Reported increases in flu-like illnesses at doctors’ offices and clinics across the county have medical personnel urging people to get their flu shots.
There have already been four reported flu-related deaths in the county this flu season, with reporting dating back to the fall.
According to the Medina County Health Department, which closely monitors flu activity in the county, deaths are counted as influenza or pneumonia deaths if the illnesses are listed as the immediate or underlying cause on the death certificate.
In a report that came out on Friday — the most up-to-date information available — there were 80 visits to local emergency rooms for flu-like illnesses during the week of Dec. 23.
That is up from 50 visits the week prior.
Since the beginning of the flu season, 395 people have visited local hospitals with flu-like illnesses. There have been 12 hospitalizations this season.
The majority of the visits were for ill children under the age of 17.
However, of those who went to the emergency room, it was adults 45 and older who were more likely to require hospitalization.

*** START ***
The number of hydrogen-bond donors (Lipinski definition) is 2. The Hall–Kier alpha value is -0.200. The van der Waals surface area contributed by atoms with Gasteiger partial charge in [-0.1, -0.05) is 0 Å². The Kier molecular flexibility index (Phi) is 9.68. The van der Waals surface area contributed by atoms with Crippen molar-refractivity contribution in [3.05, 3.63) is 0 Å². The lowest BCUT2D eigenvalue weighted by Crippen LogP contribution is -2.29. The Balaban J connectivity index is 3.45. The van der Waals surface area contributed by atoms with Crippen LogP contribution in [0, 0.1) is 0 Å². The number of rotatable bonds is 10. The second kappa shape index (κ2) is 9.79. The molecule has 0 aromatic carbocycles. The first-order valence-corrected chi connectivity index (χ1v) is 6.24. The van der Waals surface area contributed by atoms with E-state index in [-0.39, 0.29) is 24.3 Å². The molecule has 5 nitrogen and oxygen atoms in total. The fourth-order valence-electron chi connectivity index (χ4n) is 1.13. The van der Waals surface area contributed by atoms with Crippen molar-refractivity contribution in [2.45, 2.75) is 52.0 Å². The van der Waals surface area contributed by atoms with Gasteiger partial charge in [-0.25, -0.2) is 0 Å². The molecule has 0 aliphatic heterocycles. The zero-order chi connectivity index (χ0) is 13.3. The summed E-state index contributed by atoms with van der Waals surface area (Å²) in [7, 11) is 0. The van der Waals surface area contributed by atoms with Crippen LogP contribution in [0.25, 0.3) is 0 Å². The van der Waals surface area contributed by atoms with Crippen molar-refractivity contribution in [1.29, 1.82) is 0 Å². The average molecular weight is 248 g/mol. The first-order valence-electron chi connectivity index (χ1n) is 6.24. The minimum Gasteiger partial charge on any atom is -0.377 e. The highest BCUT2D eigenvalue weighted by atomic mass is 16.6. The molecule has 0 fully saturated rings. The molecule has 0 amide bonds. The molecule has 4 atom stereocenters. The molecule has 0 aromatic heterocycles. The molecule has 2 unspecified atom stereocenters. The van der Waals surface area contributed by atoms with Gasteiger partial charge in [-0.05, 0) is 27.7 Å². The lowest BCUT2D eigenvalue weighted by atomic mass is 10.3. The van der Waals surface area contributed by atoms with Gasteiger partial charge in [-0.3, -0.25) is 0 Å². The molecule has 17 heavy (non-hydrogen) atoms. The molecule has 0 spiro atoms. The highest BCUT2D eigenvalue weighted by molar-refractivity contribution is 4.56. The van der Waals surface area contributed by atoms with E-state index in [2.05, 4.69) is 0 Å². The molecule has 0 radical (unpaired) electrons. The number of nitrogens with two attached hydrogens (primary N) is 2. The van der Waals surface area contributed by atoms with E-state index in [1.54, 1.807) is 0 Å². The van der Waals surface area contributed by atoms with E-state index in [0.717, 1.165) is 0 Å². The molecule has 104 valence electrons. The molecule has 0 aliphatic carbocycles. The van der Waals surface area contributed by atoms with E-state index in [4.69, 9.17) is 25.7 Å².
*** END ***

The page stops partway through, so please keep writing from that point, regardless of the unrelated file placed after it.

The report did not offer details on the ages of those who have died in association with the flu this season.
Prevention is the best step to take, said medical professionals.
It’s not too late for a flu vaccine, said Dr. Neha Vyas, a physician in the department of Family Medicine at the Cleveland Clinic.
“First and foremost you should get your flu vaccine,” Vyas said Monday. “Secondly, if you haven’t been to the doctor in a while it might be a good idea to go get a physical and see if there are any other vaccines or any other preventative health measures you might need.”
The flu — that fever- and chills- causing virus that can quickly knock you out — got a slow start in the fall, but the peak of flu season is hitting as that the weather has turned a little colder.
According to the Centers for Disease Control and Prevention, flu activity is now widespread in 24 states.
Influenza and other viruses are the culprits behind why people are missing school and taking personal time off of work.
“We see a lot of everything and the good majority of illnesses that we see are viruses and that’s because, in the winter
time, that’s what we predominantly get,” Vyas said. “Different viruses can cause upper respiratory infections and also viruses that can cause the stomach illnesses.”
Vyas said the flu is very contagious and urges symptomatic people to stay home from work or school during the worst of the illness. If that isn’t possible, make sure to cover your mouth when coughing and to wash your hands frequently, just to name a few measures to prevent the spread of germs, she said.
Flu shots are offered at the Medina County Health Department’s health center, located at 4800 Ledgewood Drive, Medina Township.